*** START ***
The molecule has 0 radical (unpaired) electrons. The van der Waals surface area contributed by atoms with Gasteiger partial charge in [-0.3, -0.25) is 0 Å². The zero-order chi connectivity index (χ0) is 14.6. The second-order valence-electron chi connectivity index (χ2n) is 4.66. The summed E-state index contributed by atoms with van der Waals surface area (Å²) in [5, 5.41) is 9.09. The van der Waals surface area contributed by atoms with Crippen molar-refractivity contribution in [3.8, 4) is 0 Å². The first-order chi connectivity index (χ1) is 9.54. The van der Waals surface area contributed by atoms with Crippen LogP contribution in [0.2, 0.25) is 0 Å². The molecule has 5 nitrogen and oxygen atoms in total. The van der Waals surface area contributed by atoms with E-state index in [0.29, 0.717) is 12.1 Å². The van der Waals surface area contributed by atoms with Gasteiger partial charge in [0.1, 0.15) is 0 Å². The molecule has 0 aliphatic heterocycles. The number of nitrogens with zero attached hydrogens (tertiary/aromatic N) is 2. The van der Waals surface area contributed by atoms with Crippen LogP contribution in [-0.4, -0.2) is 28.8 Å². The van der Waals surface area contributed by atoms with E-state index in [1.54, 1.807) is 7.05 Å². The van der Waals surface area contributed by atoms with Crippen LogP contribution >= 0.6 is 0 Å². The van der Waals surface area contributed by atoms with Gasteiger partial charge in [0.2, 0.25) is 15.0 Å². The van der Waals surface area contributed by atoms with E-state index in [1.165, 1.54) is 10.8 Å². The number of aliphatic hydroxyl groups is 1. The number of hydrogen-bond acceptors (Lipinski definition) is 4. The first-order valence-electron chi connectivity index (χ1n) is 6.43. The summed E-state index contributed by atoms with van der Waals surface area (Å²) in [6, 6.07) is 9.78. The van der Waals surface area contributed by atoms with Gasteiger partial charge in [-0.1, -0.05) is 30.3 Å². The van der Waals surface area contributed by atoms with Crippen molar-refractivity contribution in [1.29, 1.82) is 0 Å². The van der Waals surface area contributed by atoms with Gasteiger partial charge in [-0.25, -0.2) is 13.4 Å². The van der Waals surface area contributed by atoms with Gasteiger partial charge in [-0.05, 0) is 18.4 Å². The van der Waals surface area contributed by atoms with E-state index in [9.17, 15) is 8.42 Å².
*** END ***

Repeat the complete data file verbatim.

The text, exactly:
The molecule has 0 radical (unpaired) electrons. The van der Waals surface area contributed by atoms with Gasteiger partial charge in [-0.3, -0.25) is 0 Å². The zero-order chi connectivity index (χ0) is 14.6. The second-order valence-electron chi connectivity index (χ2n) is 4.66. The summed E-state index contributed by atoms with van der Waals surface area (Å²) in [5, 5.41) is 9.09. The van der Waals surface area contributed by atoms with Crippen molar-refractivity contribution in [3.8, 4) is 0 Å². The first-order chi connectivity index (χ1) is 9.54. The van der Waals surface area contributed by atoms with Crippen LogP contribution in [0.2, 0.25) is 0 Å². The molecule has 5 nitrogen and oxygen atoms in total. The van der Waals surface area contributed by atoms with E-state index in [0.29, 0.717) is 12.1 Å². The van der Waals surface area contributed by atoms with Gasteiger partial charge in [0.1, 0.15) is 0 Å². The molecule has 0 aliphatic heterocycles. The number of nitrogens with zero attached hydrogens (tertiary/aromatic N) is 2. The van der Waals surface area contributed by atoms with Crippen LogP contribution in [-0.4, -0.2) is 28.8 Å². The van der Waals surface area contributed by atoms with E-state index in [1.54, 1.807) is 7.05 Å². The van der Waals surface area contributed by atoms with Crippen LogP contribution >= 0.6 is 0 Å². The van der Waals surface area contributed by atoms with Gasteiger partial charge in [0.2, 0.25) is 15.0 Å². The van der Waals surface area contributed by atoms with E-state index in [1.165, 1.54) is 10.8 Å². The number of aliphatic hydroxyl groups is 1. The number of hydrogen-bond acceptors (Lipinski definition) is 4. The first-order valence-electron chi connectivity index (χ1n) is 6.43. The summed E-state index contributed by atoms with van der Waals surface area (Å²) in [6, 6.07) is 9.78. The van der Waals surface area contributed by atoms with Gasteiger partial charge in [-0.1, -0.05) is 30.3 Å². The van der Waals surface area contributed by atoms with Crippen molar-refractivity contribution in [1.29, 1.82) is 0 Å². The van der Waals surface area contributed by atoms with Gasteiger partial charge in [-0.25, -0.2) is 13.4 Å². The van der Waals surface area contributed by atoms with Gasteiger partial charge in [-0.05, 0) is 18.4 Å². The van der Waals surface area contributed by atoms with E-state index in [9.17, 15) is 8.42 Å².